The youngest pupils across Wales have begun returning to the classroom in the first step towards reopening schools in the country.
Most children have not experienced face-to-face teaching since December, when classes were switched online due to a steep rise in coronavirus cases.
Children aged between three and seven started a phased return to school from Monday.
Some vocational learners, including apprentices, were also back at college to access training or workplace environments for their practical qualifications.
All primary school pupils, as well as older age groups in years 11 and 13 who have exams, could return from March 15 if the country’s public health situation continues to improve.
The coronavirus incidence rate in Wales is currently 83 cases per 100,000 people – the lowest of the four UK nations.
Education Minister Kirsty Williams is due to attend the Welsh Government press conference with Dr Chris Jones, deputy chief medical officer for Wales, on Monday.
Speaking on Sunday, Ms Williams told BBC Radio Wales’ Sunday Supplement programme: “If the public health situation continues to develop as it has been doing since the lockdown in December, then I am as confident as I can be that we will be able to return more children to face-to-face learning on March 15.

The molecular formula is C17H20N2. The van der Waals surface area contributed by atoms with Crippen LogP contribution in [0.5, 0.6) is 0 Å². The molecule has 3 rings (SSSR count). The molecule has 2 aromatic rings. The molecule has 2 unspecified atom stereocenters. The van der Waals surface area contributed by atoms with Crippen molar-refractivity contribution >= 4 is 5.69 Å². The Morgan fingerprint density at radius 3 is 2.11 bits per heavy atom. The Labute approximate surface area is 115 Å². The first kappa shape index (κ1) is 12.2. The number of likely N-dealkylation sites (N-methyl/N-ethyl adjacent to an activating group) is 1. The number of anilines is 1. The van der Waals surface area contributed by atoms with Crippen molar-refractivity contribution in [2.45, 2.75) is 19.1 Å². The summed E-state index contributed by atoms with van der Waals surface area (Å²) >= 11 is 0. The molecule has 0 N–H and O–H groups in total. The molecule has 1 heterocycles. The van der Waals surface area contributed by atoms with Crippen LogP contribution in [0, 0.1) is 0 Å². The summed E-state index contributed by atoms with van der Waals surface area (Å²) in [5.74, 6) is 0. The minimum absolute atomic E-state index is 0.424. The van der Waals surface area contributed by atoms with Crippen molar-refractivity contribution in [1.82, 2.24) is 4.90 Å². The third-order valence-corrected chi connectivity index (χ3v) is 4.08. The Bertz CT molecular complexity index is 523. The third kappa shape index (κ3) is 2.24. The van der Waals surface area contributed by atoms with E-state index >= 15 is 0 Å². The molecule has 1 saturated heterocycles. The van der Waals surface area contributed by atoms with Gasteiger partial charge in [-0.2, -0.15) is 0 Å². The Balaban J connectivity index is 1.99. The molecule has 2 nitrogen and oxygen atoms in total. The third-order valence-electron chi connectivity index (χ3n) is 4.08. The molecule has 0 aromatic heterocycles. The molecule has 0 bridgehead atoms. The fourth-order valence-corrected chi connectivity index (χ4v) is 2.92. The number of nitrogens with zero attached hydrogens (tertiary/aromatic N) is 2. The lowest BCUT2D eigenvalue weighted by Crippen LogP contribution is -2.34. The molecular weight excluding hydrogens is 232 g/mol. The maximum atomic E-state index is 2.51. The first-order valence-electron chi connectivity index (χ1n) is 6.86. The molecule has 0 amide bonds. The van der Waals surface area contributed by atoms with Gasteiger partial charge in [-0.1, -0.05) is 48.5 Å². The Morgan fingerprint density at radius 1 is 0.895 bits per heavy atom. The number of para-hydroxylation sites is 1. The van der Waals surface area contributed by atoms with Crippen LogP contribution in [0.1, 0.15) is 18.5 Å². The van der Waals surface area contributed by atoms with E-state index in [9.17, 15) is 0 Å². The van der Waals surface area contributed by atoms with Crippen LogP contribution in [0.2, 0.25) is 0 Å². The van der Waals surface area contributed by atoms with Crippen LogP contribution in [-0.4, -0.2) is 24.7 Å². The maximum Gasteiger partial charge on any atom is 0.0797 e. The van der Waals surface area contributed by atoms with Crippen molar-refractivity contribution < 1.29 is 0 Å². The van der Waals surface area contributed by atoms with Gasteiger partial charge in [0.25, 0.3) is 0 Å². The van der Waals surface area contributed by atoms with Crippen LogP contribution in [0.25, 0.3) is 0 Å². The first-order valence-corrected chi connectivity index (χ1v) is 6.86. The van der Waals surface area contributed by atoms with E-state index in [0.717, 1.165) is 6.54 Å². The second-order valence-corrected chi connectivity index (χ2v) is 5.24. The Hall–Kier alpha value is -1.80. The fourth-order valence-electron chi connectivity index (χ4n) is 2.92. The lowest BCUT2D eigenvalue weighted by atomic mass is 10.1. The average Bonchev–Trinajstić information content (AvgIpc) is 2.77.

“Please don’t misinterpret this as a sign that things can go back to normal.
“Schools are highly-regulated settings, school staff are working really hard to make them as Covid secure as they can be.
“But it is behaviour around school, on the journey to school, at the school gate, on your way home and at the weekend, that will help us keep the public health situation improving which will allow more children to go back.”
Ms Williams said the return of secondary school pupils to face-to-face learning was more complicated due to the risk of transmission of coronavirus.
Online learning for the younger pupils is very difficult. That is why they are returning to school first.
Please help us limit the spread of Coronavirus by keeping your distance during school drop off and pick up.
— Public Health Wales (@PublicHealthW) February 22, 2021
She told the BBC that the Welsh Government’s priority would be to use “whatever headroom we have” on face-to-face learning for years 11 and 13.
Many headteachers are also keen to bring year 10 and 12 students back into classrooms too.
“But we might have to do that on a routine basis, allowing us to cut the number of children in the class down, helping to keep those schools as Covid-secure as possible,” Ms Williams added.
Wales entered Level 4 restrictions, a national lockdown, on December 20.
On Friday, First Minister Mark Drakeford said he hoped stay-at-home measures could be eased in Wales as early as in three weeks, due to falling numbers of cases and reduced pressures on hospitals.
On Sunday, a further 336 cases of coronavirus were reported in Wales, taking the total number of confirmed cases to 201,688.
Public Health Wales reported another 16 deaths, taking the total in the country since the start of the pandemic to 5,237.
The agency said 860,083 people had now received their first dose of the Covid-19 vaccine, while 37,773 second doses had also been given.